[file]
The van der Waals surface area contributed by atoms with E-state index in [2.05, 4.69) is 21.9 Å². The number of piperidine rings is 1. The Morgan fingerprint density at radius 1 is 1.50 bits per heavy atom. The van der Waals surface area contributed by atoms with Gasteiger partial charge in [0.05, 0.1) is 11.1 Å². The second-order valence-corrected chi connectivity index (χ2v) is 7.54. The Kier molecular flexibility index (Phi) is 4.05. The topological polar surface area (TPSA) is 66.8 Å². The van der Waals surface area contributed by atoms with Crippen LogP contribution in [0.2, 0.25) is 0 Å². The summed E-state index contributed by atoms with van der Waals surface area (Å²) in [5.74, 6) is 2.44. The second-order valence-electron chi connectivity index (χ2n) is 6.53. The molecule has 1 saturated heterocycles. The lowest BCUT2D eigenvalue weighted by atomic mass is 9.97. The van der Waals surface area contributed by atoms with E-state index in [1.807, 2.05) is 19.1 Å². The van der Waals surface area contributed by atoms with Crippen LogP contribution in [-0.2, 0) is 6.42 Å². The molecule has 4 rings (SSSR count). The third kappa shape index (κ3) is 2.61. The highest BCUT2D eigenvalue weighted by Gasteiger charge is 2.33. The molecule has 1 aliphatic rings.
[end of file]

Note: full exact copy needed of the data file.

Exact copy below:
The van der Waals surface area contributed by atoms with E-state index in [2.05, 4.69) is 21.9 Å². The number of piperidine rings is 1. The Morgan fingerprint density at radius 1 is 1.50 bits per heavy atom. The van der Waals surface area contributed by atoms with Gasteiger partial charge in [0.05, 0.1) is 11.1 Å². The second-order valence-corrected chi connectivity index (χ2v) is 7.54. The Kier molecular flexibility index (Phi) is 4.05. The topological polar surface area (TPSA) is 66.8 Å². The van der Waals surface area contributed by atoms with Crippen LogP contribution in [0.2, 0.25) is 0 Å². The summed E-state index contributed by atoms with van der Waals surface area (Å²) in [5.74, 6) is 2.44. The second-order valence-electron chi connectivity index (χ2n) is 6.53. The molecule has 1 saturated heterocycles. The lowest BCUT2D eigenvalue weighted by atomic mass is 9.97. The van der Waals surface area contributed by atoms with E-state index in [1.807, 2.05) is 19.1 Å². The van der Waals surface area contributed by atoms with Crippen LogP contribution in [-0.2, 0) is 6.42 Å². The molecule has 4 rings (SSSR count). The third kappa shape index (κ3) is 2.61. The highest BCUT2D eigenvalue weighted by Gasteiger charge is 2.33. The molecule has 1 aliphatic rings.